I know what you may be thinking with regards to The Council, assuming you’ve heard anything of it before. “Another episodic adventure game”. Dialogue choices, diverting paths, consequences, talking and plenty of pointing and clicking. “Yet more of Telltale’s brand of adventure game”. In part this may be true, but by Big Bad Wolf’s own admission, The Council is a game they intended as a “fresh take on the narrative adventure”, and one that innovates on the gameplay and mechanical style made so popular by Telltale’s The Walking Dead.

How it does this is by implementing more involved systems that work to make your decisions more impactful, interactive, and ultimately providing more meaningful variation in how your story can unfold. Much of this seems quite gamey at first glance, essentially offering you a skill tree to invest skill points and experience in to, but as this first episode progresses, the ways in which these skills and decisions impact the story becomes clearer, and the game more interesting as a result. In short, despite some very minor quirks, Big Bad Wolf have been successful with their original objective.

The game follows Luis de Richet as he is mysteriously invited to a secluded island, coinciding with the disappearance of his mother at the same place. Luis and his mother belong to a secret society, something that is surely no coincidence with regards to this invitation, nor with respect to the other guests present on the island. Pivotal figures from history, and some other interesting characters, including George Washington, Napoleon Bonaparte are also in attendance, all ostensibly with their own reasons for being there.

What you must do, therefore, is investigate the island mansion and its characters in hopes of finding out what happened to your mother, while also playing the social game with the guests. At its most essential level, this means walking around the small areas clicking on objects, picking things up, and engaging in dialogue – to ask questions, make decisions that effect the story, and so on. Basically not much we haven’t seen before, albeit it in a pleasantly lavish 18th century setting (on a dark and mysterious secluded island, of course).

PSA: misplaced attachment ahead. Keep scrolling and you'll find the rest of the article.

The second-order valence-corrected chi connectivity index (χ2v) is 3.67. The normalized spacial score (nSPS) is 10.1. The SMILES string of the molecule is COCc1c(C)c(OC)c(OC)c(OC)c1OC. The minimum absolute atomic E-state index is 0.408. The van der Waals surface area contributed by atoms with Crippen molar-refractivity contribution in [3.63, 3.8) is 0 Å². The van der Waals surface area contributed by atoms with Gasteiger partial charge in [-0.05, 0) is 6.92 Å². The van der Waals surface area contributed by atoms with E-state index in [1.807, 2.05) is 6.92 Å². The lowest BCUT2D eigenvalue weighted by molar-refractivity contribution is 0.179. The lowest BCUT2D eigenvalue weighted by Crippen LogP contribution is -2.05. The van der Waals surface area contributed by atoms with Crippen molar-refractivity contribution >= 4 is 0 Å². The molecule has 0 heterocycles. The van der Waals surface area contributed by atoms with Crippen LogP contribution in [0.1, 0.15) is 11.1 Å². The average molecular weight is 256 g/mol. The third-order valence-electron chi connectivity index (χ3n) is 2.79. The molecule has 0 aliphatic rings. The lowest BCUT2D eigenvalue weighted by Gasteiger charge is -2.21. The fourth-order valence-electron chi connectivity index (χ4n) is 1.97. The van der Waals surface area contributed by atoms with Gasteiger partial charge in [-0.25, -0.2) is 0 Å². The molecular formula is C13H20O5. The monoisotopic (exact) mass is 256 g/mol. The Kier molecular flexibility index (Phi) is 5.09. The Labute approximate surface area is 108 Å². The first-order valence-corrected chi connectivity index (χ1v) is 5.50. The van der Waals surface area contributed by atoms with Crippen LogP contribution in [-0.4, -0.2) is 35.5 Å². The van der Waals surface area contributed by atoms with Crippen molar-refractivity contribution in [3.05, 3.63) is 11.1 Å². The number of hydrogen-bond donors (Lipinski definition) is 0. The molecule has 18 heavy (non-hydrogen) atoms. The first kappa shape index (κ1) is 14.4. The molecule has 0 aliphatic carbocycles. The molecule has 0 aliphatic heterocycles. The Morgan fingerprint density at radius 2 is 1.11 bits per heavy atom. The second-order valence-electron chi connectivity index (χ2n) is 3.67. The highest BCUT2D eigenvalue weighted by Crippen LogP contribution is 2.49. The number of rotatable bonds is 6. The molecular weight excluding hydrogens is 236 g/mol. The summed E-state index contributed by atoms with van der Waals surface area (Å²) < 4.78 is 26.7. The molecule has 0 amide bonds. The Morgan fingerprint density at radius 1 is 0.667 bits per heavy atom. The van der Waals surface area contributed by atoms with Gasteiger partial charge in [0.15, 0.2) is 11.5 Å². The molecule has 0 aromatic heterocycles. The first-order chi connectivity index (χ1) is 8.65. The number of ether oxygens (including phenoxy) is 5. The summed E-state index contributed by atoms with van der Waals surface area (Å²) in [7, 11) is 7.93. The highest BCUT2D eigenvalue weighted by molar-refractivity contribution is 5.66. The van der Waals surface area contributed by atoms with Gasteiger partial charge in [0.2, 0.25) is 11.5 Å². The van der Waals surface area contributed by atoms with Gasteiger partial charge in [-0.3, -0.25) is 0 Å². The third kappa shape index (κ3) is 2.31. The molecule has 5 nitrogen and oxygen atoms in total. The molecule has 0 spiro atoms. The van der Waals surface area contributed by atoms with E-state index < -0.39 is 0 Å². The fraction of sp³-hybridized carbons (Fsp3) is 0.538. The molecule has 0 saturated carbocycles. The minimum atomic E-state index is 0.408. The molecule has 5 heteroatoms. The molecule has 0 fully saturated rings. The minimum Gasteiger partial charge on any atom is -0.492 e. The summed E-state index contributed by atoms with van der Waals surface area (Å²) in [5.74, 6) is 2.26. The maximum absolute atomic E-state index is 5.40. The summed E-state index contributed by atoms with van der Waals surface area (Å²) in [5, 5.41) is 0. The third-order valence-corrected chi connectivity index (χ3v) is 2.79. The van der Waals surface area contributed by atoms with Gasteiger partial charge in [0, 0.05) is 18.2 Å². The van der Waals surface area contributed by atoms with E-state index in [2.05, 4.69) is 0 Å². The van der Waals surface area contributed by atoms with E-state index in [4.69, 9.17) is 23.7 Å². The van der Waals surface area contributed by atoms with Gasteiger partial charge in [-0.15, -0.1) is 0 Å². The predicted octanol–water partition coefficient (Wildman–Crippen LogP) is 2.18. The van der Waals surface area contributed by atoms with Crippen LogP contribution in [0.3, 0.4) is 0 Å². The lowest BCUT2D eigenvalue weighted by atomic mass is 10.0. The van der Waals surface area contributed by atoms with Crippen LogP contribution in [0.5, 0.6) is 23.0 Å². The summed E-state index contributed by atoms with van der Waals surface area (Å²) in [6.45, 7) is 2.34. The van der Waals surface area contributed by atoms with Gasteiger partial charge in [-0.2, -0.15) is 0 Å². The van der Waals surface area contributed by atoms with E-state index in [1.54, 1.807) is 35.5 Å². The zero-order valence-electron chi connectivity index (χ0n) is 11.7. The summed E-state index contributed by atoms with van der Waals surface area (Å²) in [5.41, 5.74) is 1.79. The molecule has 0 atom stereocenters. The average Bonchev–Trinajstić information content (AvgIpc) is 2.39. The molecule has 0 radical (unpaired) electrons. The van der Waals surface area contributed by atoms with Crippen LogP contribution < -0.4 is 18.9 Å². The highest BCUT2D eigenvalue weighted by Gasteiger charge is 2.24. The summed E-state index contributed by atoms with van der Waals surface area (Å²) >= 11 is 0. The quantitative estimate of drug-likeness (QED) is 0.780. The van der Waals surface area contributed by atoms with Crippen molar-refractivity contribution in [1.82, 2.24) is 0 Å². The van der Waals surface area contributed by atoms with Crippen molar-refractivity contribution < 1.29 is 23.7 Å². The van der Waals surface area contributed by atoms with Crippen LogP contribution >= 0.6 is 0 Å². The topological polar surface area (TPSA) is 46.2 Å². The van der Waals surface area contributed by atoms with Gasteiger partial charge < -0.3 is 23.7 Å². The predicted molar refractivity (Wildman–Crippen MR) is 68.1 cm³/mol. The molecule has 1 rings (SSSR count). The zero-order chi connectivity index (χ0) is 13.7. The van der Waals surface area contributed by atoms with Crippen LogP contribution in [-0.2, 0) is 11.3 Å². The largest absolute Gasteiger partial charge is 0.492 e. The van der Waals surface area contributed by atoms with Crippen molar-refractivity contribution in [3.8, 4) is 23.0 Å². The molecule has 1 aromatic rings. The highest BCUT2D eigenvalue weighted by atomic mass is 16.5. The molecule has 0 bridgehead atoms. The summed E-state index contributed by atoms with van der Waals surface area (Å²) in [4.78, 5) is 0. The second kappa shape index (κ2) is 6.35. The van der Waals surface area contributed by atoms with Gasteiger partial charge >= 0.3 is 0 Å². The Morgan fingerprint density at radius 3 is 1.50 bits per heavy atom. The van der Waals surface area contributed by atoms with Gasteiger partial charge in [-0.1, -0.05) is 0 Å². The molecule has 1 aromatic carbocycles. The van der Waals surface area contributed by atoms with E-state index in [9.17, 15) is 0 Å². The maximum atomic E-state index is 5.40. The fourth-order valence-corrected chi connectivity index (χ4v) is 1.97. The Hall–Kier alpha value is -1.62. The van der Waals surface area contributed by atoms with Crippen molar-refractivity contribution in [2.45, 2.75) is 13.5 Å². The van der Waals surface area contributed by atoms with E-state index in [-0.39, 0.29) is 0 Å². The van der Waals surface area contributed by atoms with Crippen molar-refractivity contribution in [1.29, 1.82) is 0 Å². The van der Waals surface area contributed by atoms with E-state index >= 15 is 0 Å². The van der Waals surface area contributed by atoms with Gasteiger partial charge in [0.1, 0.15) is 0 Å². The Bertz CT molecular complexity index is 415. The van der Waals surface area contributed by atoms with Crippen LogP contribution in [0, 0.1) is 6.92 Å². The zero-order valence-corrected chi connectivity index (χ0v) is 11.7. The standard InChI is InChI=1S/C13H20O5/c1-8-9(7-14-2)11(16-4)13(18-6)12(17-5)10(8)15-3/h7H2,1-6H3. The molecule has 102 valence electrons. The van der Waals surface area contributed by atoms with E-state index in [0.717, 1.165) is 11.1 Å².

But where The Council makes its efforts is with the RPG-lite elements thrown in along the way. The game gives a good introduction via practical tutorial to what initially seem like complex mechanics. Luis has a set of skills, perks and items that he can use to give him an edge during his investigations. You can pick from three main classes at the beginning of the game (this immediately opening up all skills in that branch, though not locking the other classes, as you can unlock them later on at the expense of additional points) including Diplomat, Occultist, and Detective. All these classes include a branch of skills that cover knowledge and aptitude. For example, you can open up your knowledge on politics – coming in use perhaps when talking with the likes of George Washington – or you could invest in your questioning ability – giving you an edge when probing someone for information.

Depending on what you pick, you will be given opportunities throughout the game which you may or may not be skilled enough to deal with. For example, having no knowledge in politics could see a character talk you down with their superior insight, whereas if you were at an adequate level you may be able to impress them and get them to reveal some juicy information. This immediately opens up the game to a variety of diverging paths, and particularly later on in this first episode you can really see the scope and impact of your choice of skills – one scene in particular stands out where Luis and the guests are enjoying dinner together, and every other line seemed to prompt a note that I had missed an opportunity due to a lack of knowledge in some area. This can be a little annoying, I must admit, but then when the subject moves on to an area you are defter at, the tables turn and you can bring things back to your favour.